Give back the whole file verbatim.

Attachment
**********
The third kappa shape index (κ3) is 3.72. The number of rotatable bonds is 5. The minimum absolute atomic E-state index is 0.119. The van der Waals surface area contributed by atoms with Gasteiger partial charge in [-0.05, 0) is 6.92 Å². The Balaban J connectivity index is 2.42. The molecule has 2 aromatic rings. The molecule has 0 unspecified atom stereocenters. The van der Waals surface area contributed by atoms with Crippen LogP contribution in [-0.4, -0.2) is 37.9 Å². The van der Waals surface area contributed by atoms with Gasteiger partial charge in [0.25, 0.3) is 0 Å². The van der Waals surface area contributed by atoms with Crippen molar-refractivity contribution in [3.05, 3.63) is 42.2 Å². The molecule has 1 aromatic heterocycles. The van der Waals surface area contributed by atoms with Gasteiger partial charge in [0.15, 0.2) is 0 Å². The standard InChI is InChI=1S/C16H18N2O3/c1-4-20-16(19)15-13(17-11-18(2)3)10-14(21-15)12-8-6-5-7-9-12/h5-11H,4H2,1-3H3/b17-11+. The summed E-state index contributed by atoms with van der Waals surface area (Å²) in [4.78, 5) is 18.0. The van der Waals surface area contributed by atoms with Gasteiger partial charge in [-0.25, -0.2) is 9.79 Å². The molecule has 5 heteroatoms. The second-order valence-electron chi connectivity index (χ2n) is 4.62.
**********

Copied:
The third kappa shape index (κ3) is 3.72. The number of rotatable bonds is 5. The minimum absolute atomic E-state index is 0.119. The van der Waals surface area contributed by atoms with Gasteiger partial charge in [-0.05, 0) is 6.92 Å². The Balaban J connectivity index is 2.42. The molecule has 2 aromatic rings. The molecule has 0 unspecified atom stereocenters. The van der Waals surface area contributed by atoms with Crippen LogP contribution in [-0.4, -0.2) is 37.9 Å². The van der Waals surface area contributed by atoms with Gasteiger partial charge in [0.25, 0.3) is 0 Å². The van der Waals surface area contributed by atoms with Crippen molar-refractivity contribution in [3.05, 3.63) is 42.2 Å². The molecule has 1 aromatic heterocycles. The van der Waals surface area contributed by atoms with Gasteiger partial charge in [0.15, 0.2) is 0 Å². The standard InChI is InChI=1S/C16H18N2O3/c1-4-20-16(19)15-13(17-11-18(2)3)10-14(21-15)12-8-6-5-7-9-12/h5-11H,4H2,1-3H3/b17-11+. The summed E-state index contributed by atoms with van der Waals surface area (Å²) in [4.78, 5) is 18.0. The van der Waals surface area contributed by atoms with Gasteiger partial charge in [-0.25, -0.2) is 9.79 Å². The molecule has 5 heteroatoms. The second-order valence-electron chi connectivity index (χ2n) is 4.62.